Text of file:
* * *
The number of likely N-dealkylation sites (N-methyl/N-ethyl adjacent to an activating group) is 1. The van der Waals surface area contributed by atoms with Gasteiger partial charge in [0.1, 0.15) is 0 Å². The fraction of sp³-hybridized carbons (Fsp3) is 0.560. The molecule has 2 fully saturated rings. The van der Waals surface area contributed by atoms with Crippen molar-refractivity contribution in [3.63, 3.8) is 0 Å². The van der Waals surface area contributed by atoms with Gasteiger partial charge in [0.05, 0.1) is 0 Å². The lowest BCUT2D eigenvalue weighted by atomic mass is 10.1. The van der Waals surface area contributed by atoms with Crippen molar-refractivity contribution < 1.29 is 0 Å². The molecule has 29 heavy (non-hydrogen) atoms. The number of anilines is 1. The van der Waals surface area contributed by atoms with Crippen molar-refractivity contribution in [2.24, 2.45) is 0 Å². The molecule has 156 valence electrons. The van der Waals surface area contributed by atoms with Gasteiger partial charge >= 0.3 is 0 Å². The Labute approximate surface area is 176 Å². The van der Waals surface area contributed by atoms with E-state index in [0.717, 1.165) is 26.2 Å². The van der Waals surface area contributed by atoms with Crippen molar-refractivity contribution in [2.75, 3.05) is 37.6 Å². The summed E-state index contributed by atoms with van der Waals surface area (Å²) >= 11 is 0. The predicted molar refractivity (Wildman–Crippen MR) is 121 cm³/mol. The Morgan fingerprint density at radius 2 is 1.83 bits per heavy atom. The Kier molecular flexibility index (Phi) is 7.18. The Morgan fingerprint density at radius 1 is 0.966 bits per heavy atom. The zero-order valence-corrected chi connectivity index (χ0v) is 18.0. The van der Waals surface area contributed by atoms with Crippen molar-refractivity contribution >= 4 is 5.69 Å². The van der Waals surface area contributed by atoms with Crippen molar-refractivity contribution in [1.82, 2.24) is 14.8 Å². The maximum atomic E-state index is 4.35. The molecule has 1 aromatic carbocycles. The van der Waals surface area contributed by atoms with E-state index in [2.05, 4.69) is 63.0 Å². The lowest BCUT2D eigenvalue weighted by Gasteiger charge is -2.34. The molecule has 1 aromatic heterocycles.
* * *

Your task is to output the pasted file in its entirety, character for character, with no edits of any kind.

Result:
The number of likely N-dealkylation sites (N-methyl/N-ethyl adjacent to an activating group) is 1. The van der Waals surface area contributed by atoms with Gasteiger partial charge in [0.1, 0.15) is 0 Å². The fraction of sp³-hybridized carbons (Fsp3) is 0.560. The molecule has 2 fully saturated rings. The van der Waals surface area contributed by atoms with Crippen molar-refractivity contribution in [3.63, 3.8) is 0 Å². The van der Waals surface area contributed by atoms with Gasteiger partial charge in [0.05, 0.1) is 0 Å². The lowest BCUT2D eigenvalue weighted by atomic mass is 10.1. The van der Waals surface area contributed by atoms with Crippen molar-refractivity contribution < 1.29 is 0 Å². The molecule has 29 heavy (non-hydrogen) atoms. The number of anilines is 1. The van der Waals surface area contributed by atoms with Crippen molar-refractivity contribution in [2.24, 2.45) is 0 Å². The molecule has 156 valence electrons. The van der Waals surface area contributed by atoms with Gasteiger partial charge >= 0.3 is 0 Å². The Labute approximate surface area is 176 Å². The van der Waals surface area contributed by atoms with E-state index in [0.717, 1.165) is 26.2 Å². The van der Waals surface area contributed by atoms with Crippen molar-refractivity contribution in [2.75, 3.05) is 37.6 Å². The summed E-state index contributed by atoms with van der Waals surface area (Å²) >= 11 is 0. The predicted molar refractivity (Wildman–Crippen MR) is 121 cm³/mol. The Morgan fingerprint density at radius 2 is 1.83 bits per heavy atom. The Kier molecular flexibility index (Phi) is 7.18. The Morgan fingerprint density at radius 1 is 0.966 bits per heavy atom. The zero-order valence-corrected chi connectivity index (χ0v) is 18.0. The van der Waals surface area contributed by atoms with Crippen molar-refractivity contribution >= 4 is 5.69 Å². The van der Waals surface area contributed by atoms with Crippen molar-refractivity contribution in [1.82, 2.24) is 14.8 Å². The maximum atomic E-state index is 4.35. The molecule has 1 aromatic carbocycles. The van der Waals surface area contributed by atoms with E-state index in [2.05, 4.69) is 63.0 Å². The lowest BCUT2D eigenvalue weighted by Gasteiger charge is -2.34. The molecule has 1 aromatic heterocycles.